Butcher was from Massachusetts. When she was little, her parents got divorced. It was a hard time for Butcher. But she found comfort in four-legged friends. “I was born with a particular ability with animals and a particular love for them,” she said. “An animal loves you, and you love them. I needed that as a child.” She later became a veterinary technician. She also raised dogs called huskies.
Butcher’s personal bond with the dogs she raised started the minute they were born. She held each tiny puppy in her hands. She fed the dogs, trained them, and massaged them after long runs. She let a few of them sleep in the cabin each night. Once she even stayed up for five nights in a row with a sick dog named Granite. Butcher held Granite’s head in her lap until he got better. Eventually he became, according to Butcher, one of the best sled dogs ever.
Butcher won the 1990 Iditarod in record time. It took her and her team of dogs 11 days, 1 hour, 53 minutes, and 23 seconds. The victory was her fourth in five years, making her one of the sport’s all-time greats. She eventually joined the Alaska Sports Hall of Fame.
The Iditarod crowns an individual champion. But Butcher knew that she shared credit for the success. “This team has been absolutely incredible,” she said after that fourth triumph. “I’ve never had a team go as strong as this.”
From Inspiring Stories of Sportsmanship
SNOW ANGEL ● February 14, 2006 ● Turin, Italy
It was Sara Renner’s dream to win a medal at the Olympic Games. It had been her dream almost since she was born—in a town called Golden.
The Canadian cross-country skier got her first Olympic experience in 1998. That year she competed at the Winter Games in Nagano, Japan. But she finished far behind the medal winners. Not long afterward, she was diagnosed with a condition called Graves’ disease. She had to have her thyroid removed. Still, her dreams remained. She came back to compete in the 2002 Olympics in Salt Lake City, Utah. This time, she competed in four events. Her highest finish was eighth place. Renner vowed to return once more. In 2006, she headed to Turin, Italy, with her skis, her poles, and her mission to win a medal.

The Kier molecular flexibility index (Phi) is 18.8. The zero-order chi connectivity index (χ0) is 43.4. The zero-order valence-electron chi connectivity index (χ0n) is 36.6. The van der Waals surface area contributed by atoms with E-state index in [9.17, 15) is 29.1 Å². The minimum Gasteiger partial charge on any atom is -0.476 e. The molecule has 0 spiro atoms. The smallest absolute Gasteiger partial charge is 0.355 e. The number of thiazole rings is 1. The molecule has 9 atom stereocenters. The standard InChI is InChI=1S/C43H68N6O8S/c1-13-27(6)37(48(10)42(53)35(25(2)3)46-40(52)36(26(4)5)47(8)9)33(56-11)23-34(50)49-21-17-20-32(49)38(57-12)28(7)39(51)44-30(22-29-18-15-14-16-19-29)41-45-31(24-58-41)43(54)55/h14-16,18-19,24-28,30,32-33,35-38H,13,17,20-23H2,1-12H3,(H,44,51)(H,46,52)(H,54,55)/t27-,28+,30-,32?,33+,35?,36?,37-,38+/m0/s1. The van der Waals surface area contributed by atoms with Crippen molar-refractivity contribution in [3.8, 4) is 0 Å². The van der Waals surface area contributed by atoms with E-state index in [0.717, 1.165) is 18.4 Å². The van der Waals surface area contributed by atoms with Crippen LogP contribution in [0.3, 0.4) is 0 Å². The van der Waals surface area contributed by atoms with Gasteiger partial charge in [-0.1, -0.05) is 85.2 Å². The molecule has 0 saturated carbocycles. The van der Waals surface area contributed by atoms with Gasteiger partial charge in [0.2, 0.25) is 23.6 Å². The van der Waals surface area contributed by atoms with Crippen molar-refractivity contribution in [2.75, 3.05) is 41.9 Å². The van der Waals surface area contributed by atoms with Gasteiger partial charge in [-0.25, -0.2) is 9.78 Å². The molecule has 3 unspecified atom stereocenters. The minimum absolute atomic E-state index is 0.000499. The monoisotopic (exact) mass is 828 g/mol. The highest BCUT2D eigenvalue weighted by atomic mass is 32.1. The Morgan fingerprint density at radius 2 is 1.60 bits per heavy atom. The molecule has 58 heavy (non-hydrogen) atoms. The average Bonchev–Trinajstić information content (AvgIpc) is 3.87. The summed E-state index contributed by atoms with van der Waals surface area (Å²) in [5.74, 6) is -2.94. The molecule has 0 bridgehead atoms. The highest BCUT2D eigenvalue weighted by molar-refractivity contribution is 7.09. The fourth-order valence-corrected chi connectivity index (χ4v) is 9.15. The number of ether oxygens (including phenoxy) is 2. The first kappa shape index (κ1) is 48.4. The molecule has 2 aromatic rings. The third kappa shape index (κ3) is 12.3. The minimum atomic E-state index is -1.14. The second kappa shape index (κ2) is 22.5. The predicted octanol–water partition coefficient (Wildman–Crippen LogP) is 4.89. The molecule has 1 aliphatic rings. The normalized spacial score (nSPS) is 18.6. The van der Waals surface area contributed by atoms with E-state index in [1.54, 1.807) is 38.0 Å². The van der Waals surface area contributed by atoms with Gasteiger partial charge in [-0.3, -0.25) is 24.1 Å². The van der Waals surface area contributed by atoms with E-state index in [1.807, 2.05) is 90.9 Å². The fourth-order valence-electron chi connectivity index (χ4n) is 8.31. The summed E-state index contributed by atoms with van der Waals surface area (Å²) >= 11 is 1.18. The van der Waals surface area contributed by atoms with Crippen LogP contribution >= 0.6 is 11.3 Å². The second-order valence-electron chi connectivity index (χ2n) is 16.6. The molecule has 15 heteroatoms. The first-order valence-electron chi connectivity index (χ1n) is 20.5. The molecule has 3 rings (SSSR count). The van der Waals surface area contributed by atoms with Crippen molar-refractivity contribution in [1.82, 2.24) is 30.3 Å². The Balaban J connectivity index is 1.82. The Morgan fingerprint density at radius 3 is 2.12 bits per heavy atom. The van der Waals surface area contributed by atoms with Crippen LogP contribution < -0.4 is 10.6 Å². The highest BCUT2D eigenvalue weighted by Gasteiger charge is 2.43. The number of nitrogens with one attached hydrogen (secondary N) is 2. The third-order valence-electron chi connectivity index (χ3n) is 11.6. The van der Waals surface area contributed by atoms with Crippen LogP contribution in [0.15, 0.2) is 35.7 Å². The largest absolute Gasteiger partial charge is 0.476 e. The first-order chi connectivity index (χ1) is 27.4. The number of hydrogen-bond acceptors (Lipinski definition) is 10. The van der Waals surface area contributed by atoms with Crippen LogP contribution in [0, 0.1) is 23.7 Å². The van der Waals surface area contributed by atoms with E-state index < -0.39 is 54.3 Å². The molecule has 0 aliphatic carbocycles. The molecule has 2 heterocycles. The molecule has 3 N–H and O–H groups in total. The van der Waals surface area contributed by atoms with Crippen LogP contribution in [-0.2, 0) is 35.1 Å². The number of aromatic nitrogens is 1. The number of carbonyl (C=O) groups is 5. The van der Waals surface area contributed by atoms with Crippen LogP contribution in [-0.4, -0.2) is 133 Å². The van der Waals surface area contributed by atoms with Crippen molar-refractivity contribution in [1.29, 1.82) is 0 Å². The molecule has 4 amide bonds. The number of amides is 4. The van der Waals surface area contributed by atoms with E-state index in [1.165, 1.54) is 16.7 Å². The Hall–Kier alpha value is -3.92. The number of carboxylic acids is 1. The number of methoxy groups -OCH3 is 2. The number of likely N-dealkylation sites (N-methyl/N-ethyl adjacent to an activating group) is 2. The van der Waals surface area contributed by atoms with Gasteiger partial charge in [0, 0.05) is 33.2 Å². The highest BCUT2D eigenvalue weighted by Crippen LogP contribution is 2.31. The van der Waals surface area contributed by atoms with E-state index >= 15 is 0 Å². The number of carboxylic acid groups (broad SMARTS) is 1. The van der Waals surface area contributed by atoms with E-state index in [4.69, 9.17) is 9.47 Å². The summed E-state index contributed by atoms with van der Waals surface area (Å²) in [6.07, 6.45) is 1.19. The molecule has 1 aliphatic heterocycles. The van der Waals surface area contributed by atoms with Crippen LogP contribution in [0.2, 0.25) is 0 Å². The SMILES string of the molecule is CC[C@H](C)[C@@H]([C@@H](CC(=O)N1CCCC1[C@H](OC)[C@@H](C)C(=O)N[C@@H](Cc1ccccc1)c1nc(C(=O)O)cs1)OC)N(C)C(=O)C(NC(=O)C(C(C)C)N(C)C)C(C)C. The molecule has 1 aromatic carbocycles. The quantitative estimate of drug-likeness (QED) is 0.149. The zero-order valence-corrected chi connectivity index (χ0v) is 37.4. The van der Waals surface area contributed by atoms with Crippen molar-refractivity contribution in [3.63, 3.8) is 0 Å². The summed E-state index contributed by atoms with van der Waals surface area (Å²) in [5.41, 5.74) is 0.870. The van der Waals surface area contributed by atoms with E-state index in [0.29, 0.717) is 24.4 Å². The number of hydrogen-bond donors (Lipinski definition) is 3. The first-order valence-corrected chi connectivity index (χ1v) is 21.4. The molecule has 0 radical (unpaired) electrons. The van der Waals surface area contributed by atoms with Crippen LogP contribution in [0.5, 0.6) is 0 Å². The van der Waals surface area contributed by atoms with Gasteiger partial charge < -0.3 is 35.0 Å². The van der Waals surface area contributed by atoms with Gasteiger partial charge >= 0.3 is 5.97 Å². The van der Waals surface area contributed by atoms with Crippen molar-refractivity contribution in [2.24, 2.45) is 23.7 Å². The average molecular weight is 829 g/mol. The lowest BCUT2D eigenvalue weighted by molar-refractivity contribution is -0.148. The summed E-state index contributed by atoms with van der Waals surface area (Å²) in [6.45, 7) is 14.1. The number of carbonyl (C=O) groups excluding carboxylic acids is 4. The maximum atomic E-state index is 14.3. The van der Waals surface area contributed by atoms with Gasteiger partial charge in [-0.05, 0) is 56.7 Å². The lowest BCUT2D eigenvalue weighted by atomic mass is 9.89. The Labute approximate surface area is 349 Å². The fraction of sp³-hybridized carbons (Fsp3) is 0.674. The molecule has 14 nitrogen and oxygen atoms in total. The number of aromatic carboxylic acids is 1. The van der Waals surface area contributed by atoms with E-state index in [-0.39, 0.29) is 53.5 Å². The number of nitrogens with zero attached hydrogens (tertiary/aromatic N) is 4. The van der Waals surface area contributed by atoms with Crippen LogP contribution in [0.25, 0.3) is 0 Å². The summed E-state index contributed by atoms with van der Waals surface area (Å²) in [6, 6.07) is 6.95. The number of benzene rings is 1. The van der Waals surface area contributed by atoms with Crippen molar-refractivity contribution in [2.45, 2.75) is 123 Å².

At the Turin Olympics, Renner’s best chance at a gold was the women’s team sprint competition. During the final race, she started strong. But then a competitor accidentally stepped on one of Renner’s poles, breaking it. Renner wobbled forward for a few moments. But it was a bit like trying to fly with a broken wing. In a 17-minute race, every second counted. Renner despaired as skiers from Finland, Sweden, and Norway glided past her.
Then a man appeared by the course. He handed Renner a pole. She grabbed it and continued on.
The helpful man was Bjørnar Håkensmoen. He was the Norwegian cross-country skiing coach. Cross-country skiing is one form of Nordic skiing, which is Norway’s national sport. This would be Håkensmoen’s last Olympic Games. Like Renner, he desperately hoped his team would return home with a medal. But when he saw Renner in trouble, he didn’t hesitate. “Winning is not everything in sport,” he later explained. “What win is that, if you achieve your goal but don’t help somebody when you should have helped them?”
Renner’s new pole was longer than her old one, but it was a whole lot better than a broken pole. She charged forward to a silver medal with teammate Beckie Scott. The two skiers hugged and joyfully collapsed into the snow.
The Norwegians finished fourth. Håkensmoen’s skiers just missed taking a medal home, but the coach had no regrets. “How can you be proud of a medal if you win when someone else’s equipment is not working?” he asked.
Renner went on to win a bronze medal at the 2010 Olympics in Vancouver, Canada. But before that, she gave Håkensmoen a gift and a note thanking him for his help during that February 14 race. Renner said, “He was my valentine.”
Perseverance, teamwork, sportsmanship—these attributes help all of us as we take on challenges. They help if you are dreaming of speed skating to a medal or mastering that backside rodeo flip on your snowboard. They can be great tools when you spend the afternoon shoveling snow so you can get out to go sledding. Winter brings new chances to test skills and endurance, and share the love of outdoors and sports with friends and family.
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The Count on Me: Sports series by Brad Herzog